An aircraft maintenance company went about fixing a Boeing 767 brought in for service. Because it was familiar with the customer, the shop returned the jet to its owners along with a bill for the repairs after completing its work. When, however, in a few months, the shop didn’t get paid, it placed a repairman’s lien on the plane - recording notice of the monies it was owed. Suit was eventually filed to foreclose the lien; an open and shut case thought the repair shop. But in what should be a wake up call for all whose business practice has been to release items before being paid, the court denied the lien enforcement action.
Such claims for labour or services on personal property – a boat, a car, a plane – are possessory in nature. The court therefore found that the repairman’s right to claim a lien was extinguished when it relinquished possession of the repaired property. The shop needed to hold on to that jet until it received payment, at least if it expected to protect its lien rights. This is true in many jurisdictions – a repairman’s lien is one strictly dependent upon possession. Once the repaired equipment is released, the lien is extinguished.
Even an agreement by the repair shop and the customer to allow the customer to retrieve its equipment before payment and to establish a lien in the event of non-payment will have little impact. And those who acquire title to the repaired item, where repairs have yet to be paid for, will actually do so free of the repairman’s lien. Having filed a lien while still in possession of the item, a repairman can legally notice the sale of the repaired item to recoup unpaid fees for services rendered. Notice must be given, usually by certified mail, to the registered owner, to the customer (if different than the owner) and to all other interested parties (banks with recorded loans where the item was listed as collateral).The notice must be specific in describing the item, the lienor and the lien as well as the intended disposition through sale. If done properly, the liened item can be sold and the sale proceeds equivalent to the costs of repair retained by the lienor.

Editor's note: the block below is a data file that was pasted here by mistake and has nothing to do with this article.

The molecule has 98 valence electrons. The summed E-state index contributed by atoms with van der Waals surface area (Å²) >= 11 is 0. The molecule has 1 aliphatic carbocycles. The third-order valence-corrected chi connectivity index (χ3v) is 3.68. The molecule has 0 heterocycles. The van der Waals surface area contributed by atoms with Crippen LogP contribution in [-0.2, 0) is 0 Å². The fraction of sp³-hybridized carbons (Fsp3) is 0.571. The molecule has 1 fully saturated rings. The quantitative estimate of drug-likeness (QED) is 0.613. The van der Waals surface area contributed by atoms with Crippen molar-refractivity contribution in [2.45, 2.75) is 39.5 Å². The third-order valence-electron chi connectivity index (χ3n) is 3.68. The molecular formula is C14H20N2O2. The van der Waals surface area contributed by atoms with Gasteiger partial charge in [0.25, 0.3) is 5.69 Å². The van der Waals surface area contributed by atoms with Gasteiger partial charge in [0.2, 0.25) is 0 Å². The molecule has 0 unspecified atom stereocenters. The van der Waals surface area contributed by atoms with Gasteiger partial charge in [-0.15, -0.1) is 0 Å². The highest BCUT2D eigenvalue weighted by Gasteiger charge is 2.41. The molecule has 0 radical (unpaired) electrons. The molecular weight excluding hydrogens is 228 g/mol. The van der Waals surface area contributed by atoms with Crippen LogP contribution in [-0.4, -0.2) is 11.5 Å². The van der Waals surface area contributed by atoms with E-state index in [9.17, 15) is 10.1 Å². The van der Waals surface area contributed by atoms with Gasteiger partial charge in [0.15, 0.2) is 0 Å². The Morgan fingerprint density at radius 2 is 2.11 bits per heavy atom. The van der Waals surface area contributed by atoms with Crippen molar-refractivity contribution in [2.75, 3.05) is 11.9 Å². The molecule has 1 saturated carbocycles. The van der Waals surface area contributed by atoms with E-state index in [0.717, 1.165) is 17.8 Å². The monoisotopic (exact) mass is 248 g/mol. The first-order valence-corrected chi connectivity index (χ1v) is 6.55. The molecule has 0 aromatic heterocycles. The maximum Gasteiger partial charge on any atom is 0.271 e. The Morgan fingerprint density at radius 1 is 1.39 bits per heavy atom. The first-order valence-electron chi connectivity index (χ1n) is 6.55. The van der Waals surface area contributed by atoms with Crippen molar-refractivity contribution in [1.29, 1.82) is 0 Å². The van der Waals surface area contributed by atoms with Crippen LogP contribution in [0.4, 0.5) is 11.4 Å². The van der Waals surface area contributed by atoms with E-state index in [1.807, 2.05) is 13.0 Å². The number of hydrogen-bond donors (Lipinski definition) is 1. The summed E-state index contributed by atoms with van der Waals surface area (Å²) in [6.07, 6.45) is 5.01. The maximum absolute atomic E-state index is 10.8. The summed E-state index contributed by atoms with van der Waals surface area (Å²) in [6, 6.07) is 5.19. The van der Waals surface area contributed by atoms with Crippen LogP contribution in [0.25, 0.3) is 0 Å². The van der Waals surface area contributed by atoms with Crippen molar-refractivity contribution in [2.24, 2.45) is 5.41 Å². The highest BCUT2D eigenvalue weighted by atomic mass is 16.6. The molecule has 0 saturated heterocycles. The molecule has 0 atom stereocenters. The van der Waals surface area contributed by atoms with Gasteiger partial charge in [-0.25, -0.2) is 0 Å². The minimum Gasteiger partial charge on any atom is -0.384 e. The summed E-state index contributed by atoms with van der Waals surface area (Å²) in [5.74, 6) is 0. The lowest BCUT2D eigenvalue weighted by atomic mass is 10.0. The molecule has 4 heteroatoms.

Remember, possession is still 9/10’s of the law.
Mr. Barthet is founder and President of The Barthet Firm, a seasoned 10 lawyer commercial law practice located in Miami, Florida (www.barthet.com). He was appointed Honorary Consul of Malta in 2008 and regularly represents entrepreneurs and established concerns in all manner of contract law, intellectual property issues and business disputes. He can be reached at email@example.com.